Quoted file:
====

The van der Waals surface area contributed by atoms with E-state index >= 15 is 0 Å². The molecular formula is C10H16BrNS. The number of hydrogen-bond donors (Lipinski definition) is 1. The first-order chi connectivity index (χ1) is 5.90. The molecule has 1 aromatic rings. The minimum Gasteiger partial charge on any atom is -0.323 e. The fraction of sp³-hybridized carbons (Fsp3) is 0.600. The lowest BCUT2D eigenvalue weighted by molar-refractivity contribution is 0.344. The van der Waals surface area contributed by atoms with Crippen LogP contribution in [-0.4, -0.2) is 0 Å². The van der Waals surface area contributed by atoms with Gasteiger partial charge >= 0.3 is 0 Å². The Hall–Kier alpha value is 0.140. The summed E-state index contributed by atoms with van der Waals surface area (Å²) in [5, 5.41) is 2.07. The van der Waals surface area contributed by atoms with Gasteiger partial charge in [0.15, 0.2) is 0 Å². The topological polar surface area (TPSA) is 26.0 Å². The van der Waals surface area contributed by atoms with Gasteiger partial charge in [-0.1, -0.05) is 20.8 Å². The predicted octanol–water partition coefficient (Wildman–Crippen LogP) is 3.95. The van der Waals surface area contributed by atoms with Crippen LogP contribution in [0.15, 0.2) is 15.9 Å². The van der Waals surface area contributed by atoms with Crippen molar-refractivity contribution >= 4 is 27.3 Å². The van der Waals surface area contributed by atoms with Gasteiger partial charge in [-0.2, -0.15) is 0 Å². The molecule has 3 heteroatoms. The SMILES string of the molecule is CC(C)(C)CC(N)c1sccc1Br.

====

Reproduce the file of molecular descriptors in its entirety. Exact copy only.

The van der Waals surface area contributed by atoms with E-state index >= 15 is 0 Å². The molecular formula is C10H16BrNS. The number of hydrogen-bond donors (Lipinski definition) is 1. The first-order chi connectivity index (χ1) is 5.90. The molecule has 1 aromatic rings. The minimum Gasteiger partial charge on any atom is -0.323 e. The fraction of sp³-hybridized carbons (Fsp3) is 0.600. The lowest BCUT2D eigenvalue weighted by molar-refractivity contribution is 0.344. The van der Waals surface area contributed by atoms with Crippen LogP contribution in [-0.4, -0.2) is 0 Å². The van der Waals surface area contributed by atoms with Gasteiger partial charge >= 0.3 is 0 Å². The Hall–Kier alpha value is 0.140. The summed E-state index contributed by atoms with van der Waals surface area (Å²) in [5, 5.41) is 2.07. The van der Waals surface area contributed by atoms with Gasteiger partial charge in [0.15, 0.2) is 0 Å². The topological polar surface area (TPSA) is 26.0 Å². The van der Waals surface area contributed by atoms with Gasteiger partial charge in [-0.1, -0.05) is 20.8 Å². The predicted octanol–water partition coefficient (Wildman–Crippen LogP) is 3.95. The van der Waals surface area contributed by atoms with Crippen LogP contribution in [0.15, 0.2) is 15.9 Å². The van der Waals surface area contributed by atoms with Crippen molar-refractivity contribution >= 4 is 27.3 Å². The van der Waals surface area contributed by atoms with Gasteiger partial charge in [-0.2, -0.15) is 0 Å². The molecule has 3 heteroatoms. The SMILES string of the molecule is CC(C)(C)CC(N)c1sccc1Br.